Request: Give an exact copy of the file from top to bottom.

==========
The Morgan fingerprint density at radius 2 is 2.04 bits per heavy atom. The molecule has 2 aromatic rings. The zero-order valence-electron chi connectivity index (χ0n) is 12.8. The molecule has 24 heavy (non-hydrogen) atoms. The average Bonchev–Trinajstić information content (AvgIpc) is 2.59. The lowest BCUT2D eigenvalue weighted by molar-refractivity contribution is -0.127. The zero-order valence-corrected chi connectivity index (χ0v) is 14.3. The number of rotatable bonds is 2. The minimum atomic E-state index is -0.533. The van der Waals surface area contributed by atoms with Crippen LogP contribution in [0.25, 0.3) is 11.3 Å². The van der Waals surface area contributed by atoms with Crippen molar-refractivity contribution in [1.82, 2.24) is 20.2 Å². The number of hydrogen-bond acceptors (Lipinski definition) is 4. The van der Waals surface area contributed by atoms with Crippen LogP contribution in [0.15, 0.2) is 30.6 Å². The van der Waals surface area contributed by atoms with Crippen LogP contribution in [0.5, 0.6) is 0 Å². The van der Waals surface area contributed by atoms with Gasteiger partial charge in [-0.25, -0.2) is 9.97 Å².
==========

The Morgan fingerprint density at radius 2 is 2.04 bits per heavy atom. The molecule has 2 aromatic rings. The zero-order valence-electron chi connectivity index (χ0n) is 12.8. The molecule has 24 heavy (non-hydrogen) atoms. The average Bonchev–Trinajstić information content (AvgIpc) is 2.59. The lowest BCUT2D eigenvalue weighted by molar-refractivity contribution is -0.127. The zero-order valence-corrected chi connectivity index (χ0v) is 14.3. The number of rotatable bonds is 2. The minimum atomic E-state index is -0.533. The van der Waals surface area contributed by atoms with Crippen LogP contribution in [0.25, 0.3) is 11.3 Å². The van der Waals surface area contributed by atoms with Crippen molar-refractivity contribution in [1.82, 2.24) is 20.2 Å². The number of hydrogen-bond acceptors (Lipinski definition) is 4. The van der Waals surface area contributed by atoms with Crippen LogP contribution in [0.15, 0.2) is 30.6 Å². The van der Waals surface area contributed by atoms with Crippen LogP contribution in [0.5, 0.6) is 0 Å². The van der Waals surface area contributed by atoms with Gasteiger partial charge in [-0.25, -0.2) is 9.97 Å².